A convicted killer’s claim that he didn’t receive a fair trial almost 40 years ago found favor in federal appellate court, where judges ruled that bias existed when the case was tried before a corrupt judge in Cook County. The decision in the US 7th Circuit will see Robert Gacho receive long-awaited post-conviction relief. His case was tried by Circuit Judge Thomas Maloney, who was found to have solicited bribes in trade for acquittals in a sting operation that uncovered widespread corruption in the Cook County court system.
Maloney sentenced Gacho and an accomplice to death for the 1982 killing of two men, despite the other man’s father paying a $10,000 bribe for the latter’s exoneration through a lawyer with ties to the judge. While the state Supreme Court later commuted Gacho’s sentence to life imprisonment, it did not redress the bias claim as the Elgin man had opted for a jury to decide his case. Gacho’s subsequent failure to show bias doomed a succession of appeals.
However, the federal court cited case law in overruling those decisions, writing that Maloney’s conviction on racketeering and extortion charges met the ‘extreme’ standard for implied bias. The panel said the judge’s criminal activities lent credence to Gacho’s habeas corpus claim because jury convictions provided cover for acquittals granted by Maloney in proceedings before the bench. Uncovered during an wide-ranging investigation of corruption in Cook County called Operation Greylord, Maloney’s crimes earned the judge a 15-year stretch behind bars following a 1993 trial.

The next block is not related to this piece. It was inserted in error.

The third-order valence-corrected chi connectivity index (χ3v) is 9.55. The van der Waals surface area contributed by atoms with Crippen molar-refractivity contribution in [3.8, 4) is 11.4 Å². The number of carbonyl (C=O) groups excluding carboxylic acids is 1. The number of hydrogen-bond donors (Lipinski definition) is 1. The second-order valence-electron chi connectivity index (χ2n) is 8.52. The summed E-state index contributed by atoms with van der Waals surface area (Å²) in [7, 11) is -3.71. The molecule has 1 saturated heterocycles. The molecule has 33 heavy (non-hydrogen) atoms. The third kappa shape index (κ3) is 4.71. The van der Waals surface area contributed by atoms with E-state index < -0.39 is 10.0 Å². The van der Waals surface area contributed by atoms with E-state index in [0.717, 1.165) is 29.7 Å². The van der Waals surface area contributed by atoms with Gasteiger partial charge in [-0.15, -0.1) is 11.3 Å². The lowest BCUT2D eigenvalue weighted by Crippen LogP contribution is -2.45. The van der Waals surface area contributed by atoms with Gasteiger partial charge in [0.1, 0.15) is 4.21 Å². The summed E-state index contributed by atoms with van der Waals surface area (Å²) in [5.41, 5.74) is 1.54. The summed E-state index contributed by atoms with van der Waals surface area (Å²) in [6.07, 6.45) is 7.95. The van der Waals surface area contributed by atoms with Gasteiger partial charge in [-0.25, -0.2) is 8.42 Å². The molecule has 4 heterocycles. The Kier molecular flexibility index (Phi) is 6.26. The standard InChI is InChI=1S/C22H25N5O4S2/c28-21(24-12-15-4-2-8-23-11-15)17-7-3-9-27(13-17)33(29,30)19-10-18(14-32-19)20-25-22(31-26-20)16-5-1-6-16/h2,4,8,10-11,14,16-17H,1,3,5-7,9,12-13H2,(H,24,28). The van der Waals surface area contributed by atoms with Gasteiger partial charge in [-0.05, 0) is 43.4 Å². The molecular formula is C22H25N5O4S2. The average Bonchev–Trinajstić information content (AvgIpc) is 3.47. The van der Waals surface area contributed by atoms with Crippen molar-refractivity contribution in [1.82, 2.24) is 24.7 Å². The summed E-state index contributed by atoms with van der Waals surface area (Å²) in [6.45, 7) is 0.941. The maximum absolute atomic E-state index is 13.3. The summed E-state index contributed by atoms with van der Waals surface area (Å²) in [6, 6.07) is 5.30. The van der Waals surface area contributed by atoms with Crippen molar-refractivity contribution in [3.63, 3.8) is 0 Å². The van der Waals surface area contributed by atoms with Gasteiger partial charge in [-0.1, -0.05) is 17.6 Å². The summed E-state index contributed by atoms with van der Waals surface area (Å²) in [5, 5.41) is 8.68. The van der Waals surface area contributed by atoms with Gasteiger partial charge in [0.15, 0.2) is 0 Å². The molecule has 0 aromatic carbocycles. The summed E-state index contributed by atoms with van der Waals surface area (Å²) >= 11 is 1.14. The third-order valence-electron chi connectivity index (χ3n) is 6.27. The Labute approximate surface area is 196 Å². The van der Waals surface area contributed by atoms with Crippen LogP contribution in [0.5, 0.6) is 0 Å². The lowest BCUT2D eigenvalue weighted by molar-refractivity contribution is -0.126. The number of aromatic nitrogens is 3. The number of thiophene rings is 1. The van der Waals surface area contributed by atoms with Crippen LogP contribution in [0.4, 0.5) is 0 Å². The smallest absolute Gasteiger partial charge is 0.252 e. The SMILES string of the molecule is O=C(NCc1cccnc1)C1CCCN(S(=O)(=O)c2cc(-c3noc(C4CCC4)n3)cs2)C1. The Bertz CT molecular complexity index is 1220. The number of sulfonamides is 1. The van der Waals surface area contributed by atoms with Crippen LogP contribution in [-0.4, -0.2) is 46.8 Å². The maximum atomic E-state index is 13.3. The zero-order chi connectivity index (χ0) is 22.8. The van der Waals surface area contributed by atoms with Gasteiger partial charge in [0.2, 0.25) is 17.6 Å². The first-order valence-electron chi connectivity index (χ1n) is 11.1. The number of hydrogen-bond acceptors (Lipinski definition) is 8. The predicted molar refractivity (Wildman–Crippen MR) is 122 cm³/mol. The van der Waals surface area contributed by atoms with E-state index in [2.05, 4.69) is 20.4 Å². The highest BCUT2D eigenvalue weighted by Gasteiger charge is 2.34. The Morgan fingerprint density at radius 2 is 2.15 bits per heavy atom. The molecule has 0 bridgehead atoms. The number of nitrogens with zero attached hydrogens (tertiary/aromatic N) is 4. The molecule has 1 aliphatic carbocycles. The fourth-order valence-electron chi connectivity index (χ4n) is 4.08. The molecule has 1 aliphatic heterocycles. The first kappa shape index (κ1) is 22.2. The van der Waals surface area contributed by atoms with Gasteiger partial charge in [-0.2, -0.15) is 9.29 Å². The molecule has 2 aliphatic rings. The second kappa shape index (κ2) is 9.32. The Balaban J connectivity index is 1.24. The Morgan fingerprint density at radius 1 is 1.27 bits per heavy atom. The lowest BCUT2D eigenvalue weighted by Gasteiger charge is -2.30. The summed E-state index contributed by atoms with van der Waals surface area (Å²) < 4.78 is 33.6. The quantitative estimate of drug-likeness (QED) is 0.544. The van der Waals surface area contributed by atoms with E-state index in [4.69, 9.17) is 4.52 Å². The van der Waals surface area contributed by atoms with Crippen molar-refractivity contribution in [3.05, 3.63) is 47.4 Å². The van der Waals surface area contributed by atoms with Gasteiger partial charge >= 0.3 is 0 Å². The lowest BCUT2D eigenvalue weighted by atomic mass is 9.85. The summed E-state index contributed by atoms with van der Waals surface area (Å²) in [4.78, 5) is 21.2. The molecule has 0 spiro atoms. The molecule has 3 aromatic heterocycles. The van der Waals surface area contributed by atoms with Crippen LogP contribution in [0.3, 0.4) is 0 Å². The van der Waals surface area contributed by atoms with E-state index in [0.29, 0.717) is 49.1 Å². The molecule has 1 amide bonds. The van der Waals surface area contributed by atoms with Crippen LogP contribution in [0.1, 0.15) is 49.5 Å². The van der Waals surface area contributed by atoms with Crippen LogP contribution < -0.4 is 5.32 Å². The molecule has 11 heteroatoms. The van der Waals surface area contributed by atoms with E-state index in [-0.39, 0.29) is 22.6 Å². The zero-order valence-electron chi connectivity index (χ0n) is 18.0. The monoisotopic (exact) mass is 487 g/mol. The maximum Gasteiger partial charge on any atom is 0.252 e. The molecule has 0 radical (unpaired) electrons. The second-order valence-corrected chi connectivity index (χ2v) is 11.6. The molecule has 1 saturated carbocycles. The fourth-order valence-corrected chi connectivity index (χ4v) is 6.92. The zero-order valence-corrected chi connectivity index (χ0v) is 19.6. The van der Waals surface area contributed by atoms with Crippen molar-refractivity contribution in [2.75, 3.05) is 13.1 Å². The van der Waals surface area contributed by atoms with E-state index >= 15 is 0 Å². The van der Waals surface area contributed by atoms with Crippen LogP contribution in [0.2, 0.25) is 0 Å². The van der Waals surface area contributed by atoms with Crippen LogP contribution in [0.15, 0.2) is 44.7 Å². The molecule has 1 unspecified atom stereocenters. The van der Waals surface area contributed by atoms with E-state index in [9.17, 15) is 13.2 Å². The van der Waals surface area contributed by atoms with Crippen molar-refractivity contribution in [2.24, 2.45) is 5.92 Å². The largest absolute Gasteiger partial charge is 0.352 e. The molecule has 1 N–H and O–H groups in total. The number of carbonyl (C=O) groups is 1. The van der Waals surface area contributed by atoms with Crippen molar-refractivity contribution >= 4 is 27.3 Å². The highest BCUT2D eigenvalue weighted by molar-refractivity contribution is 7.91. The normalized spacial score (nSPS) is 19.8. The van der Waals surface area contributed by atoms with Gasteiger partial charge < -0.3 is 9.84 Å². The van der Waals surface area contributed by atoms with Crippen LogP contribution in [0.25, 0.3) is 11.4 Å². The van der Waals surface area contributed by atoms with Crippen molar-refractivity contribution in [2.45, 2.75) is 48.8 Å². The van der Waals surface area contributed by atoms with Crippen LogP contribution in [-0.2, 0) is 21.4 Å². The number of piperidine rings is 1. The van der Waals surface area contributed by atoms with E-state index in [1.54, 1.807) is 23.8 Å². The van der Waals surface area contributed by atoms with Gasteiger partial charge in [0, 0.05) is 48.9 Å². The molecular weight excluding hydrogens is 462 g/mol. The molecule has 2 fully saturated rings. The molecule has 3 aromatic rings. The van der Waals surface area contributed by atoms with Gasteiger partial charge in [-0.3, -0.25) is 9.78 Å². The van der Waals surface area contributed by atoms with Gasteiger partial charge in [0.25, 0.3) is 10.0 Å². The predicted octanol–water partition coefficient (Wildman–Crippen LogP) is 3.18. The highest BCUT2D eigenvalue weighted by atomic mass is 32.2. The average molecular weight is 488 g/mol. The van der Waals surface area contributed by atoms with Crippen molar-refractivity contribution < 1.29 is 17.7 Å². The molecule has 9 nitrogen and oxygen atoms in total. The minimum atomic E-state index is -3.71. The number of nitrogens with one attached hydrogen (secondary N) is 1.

The DuPage County Criminal Defense Lawyers at The Chicagoland Law Firm represent clients in courts around the state, including in Cook County. Our skilled team of legal professionals draws on state and federal decisions when crafting the strategies that help clients achieve the best outcomes possible for the facts in their case. For a free consultation, contact our offices in Downers Grove and downtown Chicago. We are your best defense.